This is one of my favorite and, as it turns out, one of the rarest pieces I have in my collection. I purchased it last fall at auction where it was among a small but impressive collection of early Yixing teapots, most with silver mounts. In total, over a dozen items were being offered; at least half were museum quality. I ended up with 2 teapots, each with multiple replacements, and I paid dearly for them. I only wish I had been able to forgo my monthly mortgage payment and purchase the entire lot so I could keep the assembled collection intact. But at least I acquired this breathtaking teapot, which in my opinion is the best of the lot, along with another rare gem, which I will post at a later date.
Made in China during the Kangxi period (1662-1722), this Yixing teapot of hexagonal form is decorated with six relief molded panel designs on a thunder pattern ground and depicts spear and sword carrying warriors on horseback. The matching lid with a beautifully carved seated foo dog finial has a thunder pattern ground. The teapot stands 4.5 inches high. The intricate details make this piece special, but the exquisite silver mounts and carved wood handle make this piece magnificent.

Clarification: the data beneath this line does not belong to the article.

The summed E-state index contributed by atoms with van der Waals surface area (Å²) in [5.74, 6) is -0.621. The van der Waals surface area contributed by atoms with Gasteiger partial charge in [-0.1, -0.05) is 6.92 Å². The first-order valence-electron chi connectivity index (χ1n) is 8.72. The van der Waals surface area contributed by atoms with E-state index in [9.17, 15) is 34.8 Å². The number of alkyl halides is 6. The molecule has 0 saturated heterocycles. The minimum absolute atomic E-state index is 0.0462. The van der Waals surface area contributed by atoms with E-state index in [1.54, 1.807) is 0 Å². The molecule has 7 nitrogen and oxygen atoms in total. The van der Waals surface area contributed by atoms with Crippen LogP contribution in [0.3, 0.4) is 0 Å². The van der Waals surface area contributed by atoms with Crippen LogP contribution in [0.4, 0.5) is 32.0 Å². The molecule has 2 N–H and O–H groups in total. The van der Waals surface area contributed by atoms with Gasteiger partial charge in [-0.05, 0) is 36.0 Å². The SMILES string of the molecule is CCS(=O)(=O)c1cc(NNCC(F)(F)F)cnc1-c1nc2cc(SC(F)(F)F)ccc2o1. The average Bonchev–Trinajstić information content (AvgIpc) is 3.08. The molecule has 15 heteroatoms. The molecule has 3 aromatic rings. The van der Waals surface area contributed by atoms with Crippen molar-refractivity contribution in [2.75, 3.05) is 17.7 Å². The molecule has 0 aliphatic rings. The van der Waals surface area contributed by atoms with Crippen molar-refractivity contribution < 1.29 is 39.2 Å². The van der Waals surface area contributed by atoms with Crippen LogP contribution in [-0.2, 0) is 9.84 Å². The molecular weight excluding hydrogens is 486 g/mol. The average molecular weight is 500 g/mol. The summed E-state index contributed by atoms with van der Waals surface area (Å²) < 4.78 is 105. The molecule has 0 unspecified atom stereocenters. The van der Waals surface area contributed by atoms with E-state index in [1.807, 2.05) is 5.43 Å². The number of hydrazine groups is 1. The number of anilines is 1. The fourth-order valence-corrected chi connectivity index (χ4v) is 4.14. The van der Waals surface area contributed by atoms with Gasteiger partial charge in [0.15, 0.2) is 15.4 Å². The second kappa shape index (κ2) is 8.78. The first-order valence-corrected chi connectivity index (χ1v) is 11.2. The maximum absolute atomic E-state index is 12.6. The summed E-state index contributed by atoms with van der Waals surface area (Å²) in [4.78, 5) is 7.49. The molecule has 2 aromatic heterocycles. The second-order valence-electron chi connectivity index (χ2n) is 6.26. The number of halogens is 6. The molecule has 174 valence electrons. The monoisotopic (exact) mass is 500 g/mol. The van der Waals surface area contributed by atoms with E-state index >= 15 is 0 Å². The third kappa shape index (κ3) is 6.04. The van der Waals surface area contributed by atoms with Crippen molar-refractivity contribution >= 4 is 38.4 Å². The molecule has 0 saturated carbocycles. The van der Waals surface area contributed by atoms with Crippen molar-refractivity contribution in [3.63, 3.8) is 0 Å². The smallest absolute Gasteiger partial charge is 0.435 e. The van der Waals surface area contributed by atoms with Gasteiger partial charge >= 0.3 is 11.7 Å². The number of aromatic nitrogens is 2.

When the original handle and spout broke off sometime in the first part of the 18th century, a silversmith of the highest level created these outstanding repairs and replacements. The wood handle is carved with what appears to be a scrolled leaf on top and a tiny grotesque head at the bottom, attached to the body using chased silver mounts. The spout is repaired with silver mounts at the base and at the tip, both handsomely engraved.
There is a small hole at the top of the body near the spout, which I have seen on other Yixing teapots. Some of these other examples have a small silver mount covering the hole. Does anyone know if this is to allow steam to escape or why on some pieces the hole is covered?
This teapot with similar form shows what the original loop handle would have looked like on my teapot. For more information, please take a look at other Yixing teapots I have previously posted to see a variety of forms and styles and to learn more about Yixing clay and its unique qualities.
Photo courtesy of Christie’s